Beausoleil, “Beau” for short, is now our youngest cougar. He was rescued at about 6 months old from Washington state. He is wild-born and is still getting used to living around humans. He is slowly warming up to his caretakers, but we are excited to see little bits of his personality starting to shine!
Born July 17, 2018
Rescued January 17, 2019
How Nakobi Came to the Sanctuary
Nakboi came to Carolina Tiger Rescue with Jericho Cougar, Roscoe and Camilla Tigers, and Roman and Reina Lions from Rescue One in Ohio. Rescue One decided to close its doors because they could not keep up with the changing laws regarding wild animal ownership in Ohio. They also were in financial trouble and could no longer afford to keep their animals.
Nakobi is a very talkative cougar who loves attention from those he knows. He does, however, get very anxious and skittish around big groups of people.
Nakobi is a very talkative cougar who loves attention from keepers and visitors he knows. He does, however, get very anxious around large groups of people and small kids. Nakobi continues to maintain his wild instincts and will often stalk unsuspecting people who walk by his enclosure, jumping out after them as they pass by. Cougars are ambush predators and will lie in wait for unsuspecting prey to venture by before attacking. Nakobi is a great example of how wild animals keep their instincts, even if they have lived in captivity their entire life.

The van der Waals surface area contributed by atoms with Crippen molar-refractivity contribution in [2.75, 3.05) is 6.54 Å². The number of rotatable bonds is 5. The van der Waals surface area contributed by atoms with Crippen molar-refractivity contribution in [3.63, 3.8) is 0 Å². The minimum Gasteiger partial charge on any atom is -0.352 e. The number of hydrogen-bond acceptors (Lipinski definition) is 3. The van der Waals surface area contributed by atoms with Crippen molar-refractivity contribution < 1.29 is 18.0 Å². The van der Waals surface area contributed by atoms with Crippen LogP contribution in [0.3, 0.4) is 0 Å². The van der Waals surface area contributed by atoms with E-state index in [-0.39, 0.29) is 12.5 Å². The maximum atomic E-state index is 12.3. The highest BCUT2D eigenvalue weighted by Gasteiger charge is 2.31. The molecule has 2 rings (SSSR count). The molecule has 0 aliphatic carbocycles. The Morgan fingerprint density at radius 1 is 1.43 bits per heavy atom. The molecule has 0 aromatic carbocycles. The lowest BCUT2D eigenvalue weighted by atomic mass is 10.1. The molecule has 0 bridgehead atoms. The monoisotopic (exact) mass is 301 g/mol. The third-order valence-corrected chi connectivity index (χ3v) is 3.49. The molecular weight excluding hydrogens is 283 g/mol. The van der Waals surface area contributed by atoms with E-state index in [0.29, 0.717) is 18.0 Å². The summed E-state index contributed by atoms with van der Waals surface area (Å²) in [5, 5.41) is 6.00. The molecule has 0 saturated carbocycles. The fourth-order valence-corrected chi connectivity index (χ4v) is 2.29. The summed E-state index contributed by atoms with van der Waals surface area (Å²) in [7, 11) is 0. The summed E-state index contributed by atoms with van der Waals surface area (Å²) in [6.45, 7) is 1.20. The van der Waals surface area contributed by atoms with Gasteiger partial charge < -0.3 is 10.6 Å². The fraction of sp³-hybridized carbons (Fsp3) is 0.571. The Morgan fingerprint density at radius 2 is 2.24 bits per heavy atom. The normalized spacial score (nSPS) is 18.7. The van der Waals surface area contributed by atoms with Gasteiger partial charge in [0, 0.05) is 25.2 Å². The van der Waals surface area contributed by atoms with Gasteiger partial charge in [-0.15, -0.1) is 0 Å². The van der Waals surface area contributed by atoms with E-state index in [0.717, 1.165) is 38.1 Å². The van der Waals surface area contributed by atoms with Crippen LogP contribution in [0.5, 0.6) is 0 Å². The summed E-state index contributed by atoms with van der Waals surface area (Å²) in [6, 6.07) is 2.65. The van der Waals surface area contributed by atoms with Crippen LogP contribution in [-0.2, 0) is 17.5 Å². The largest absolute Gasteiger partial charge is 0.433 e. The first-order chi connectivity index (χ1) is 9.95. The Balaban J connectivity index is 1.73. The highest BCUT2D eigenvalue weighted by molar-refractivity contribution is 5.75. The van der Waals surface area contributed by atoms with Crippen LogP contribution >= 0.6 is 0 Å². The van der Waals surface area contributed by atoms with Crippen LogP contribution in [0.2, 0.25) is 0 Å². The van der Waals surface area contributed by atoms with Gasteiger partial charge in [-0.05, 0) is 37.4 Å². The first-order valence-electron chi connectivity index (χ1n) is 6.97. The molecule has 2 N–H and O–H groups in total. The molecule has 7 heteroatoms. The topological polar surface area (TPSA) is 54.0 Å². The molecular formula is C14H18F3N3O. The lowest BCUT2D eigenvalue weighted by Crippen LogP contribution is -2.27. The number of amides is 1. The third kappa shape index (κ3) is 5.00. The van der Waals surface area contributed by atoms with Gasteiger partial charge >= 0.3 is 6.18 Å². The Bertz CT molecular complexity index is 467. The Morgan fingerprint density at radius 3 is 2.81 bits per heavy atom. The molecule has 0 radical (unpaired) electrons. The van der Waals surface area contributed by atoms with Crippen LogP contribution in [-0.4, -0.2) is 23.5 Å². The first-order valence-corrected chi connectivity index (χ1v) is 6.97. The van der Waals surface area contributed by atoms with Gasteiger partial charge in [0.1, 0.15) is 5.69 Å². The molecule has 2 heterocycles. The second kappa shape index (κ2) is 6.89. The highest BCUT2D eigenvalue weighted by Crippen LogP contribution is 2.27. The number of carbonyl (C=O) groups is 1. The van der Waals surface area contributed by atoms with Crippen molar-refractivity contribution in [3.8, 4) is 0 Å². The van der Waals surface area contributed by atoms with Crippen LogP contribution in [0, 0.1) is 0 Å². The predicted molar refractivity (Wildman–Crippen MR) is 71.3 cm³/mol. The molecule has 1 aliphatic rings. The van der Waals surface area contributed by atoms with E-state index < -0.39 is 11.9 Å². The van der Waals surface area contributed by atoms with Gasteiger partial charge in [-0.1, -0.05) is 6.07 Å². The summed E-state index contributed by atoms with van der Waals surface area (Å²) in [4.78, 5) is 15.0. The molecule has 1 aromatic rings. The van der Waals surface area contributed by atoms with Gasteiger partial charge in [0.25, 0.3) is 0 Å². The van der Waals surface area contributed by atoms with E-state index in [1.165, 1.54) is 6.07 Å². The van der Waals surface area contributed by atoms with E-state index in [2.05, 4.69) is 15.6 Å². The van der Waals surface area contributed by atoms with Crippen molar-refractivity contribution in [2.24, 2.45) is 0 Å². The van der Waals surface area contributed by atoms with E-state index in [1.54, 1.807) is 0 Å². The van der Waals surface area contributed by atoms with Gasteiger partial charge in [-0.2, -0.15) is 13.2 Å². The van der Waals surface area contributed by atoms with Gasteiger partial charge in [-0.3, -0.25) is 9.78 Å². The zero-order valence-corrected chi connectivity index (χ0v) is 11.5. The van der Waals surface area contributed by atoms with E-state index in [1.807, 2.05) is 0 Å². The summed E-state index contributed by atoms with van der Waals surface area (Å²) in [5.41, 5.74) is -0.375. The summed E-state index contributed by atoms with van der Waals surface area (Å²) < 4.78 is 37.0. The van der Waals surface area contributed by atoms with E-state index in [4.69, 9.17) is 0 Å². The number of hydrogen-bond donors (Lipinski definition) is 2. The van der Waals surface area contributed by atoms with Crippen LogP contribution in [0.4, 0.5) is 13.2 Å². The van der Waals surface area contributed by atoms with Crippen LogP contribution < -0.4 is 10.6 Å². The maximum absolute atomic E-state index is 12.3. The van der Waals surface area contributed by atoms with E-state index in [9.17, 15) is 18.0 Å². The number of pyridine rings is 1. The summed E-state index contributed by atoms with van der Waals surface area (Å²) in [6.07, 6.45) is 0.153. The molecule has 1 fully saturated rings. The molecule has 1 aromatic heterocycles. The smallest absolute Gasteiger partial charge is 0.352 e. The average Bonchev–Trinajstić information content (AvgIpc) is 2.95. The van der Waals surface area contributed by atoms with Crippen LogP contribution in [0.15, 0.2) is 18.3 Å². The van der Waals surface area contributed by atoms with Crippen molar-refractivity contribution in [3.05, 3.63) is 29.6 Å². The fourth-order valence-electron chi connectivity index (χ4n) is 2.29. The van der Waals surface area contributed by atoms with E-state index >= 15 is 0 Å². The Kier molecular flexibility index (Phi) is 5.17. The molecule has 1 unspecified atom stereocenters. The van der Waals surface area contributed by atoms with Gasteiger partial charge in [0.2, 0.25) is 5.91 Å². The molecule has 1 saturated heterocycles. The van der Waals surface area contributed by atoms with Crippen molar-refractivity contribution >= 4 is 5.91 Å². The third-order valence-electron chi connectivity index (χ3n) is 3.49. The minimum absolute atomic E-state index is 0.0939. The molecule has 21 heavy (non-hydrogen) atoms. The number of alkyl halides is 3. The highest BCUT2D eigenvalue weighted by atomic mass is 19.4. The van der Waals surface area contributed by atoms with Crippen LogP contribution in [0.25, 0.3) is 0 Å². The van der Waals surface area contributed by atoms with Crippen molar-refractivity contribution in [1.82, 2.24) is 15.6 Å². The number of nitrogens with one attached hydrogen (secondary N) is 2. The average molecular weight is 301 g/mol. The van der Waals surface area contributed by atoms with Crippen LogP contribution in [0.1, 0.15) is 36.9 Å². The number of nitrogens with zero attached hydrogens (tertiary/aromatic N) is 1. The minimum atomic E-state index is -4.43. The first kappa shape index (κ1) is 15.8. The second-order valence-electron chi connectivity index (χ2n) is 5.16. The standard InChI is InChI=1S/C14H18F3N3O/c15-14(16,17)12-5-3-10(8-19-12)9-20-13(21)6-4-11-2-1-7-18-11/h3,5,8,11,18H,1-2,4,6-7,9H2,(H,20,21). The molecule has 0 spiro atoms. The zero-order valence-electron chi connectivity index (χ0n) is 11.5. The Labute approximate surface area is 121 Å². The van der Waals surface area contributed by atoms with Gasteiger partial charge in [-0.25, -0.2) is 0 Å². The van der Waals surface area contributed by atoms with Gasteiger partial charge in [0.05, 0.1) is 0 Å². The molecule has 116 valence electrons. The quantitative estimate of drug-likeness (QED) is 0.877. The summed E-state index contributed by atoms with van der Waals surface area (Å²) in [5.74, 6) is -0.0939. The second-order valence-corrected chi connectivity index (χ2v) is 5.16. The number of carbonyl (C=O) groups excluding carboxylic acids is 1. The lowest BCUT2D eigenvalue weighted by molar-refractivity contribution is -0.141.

Nakobi is located on Cherry Lane between Star Cougar and the kinkajous.
Before Nakobi was taken in by Rescue One in Ohio, he was the pet of a private owner. That private owner surrendered Nakobi to Rescue One when his living conditions changed, vowing to come back for him, though he never did. Nakobi now lives at Carolina Tiger Rescue and will do so for the rest of his life. As Nakobi has aged, he has had some health issues. These health issues likely would not have been addressed, or possibly not even noticed, by a private owner. Nakobi requires a specialized diet and a few medications to keep him looking and feeling his best. When privately owned wild animals become sick, the owners very often have a difficult time finding a vet who is willing and able to work with these dangerous animals. Had Nakobi been with his former owner, and he had not been able to receive proper vet care, he would have certainly passed away. Not only is owning a wild animal such as Nakobi dangerous, but it is also difficult to provide them with the care they need to live a healthy life.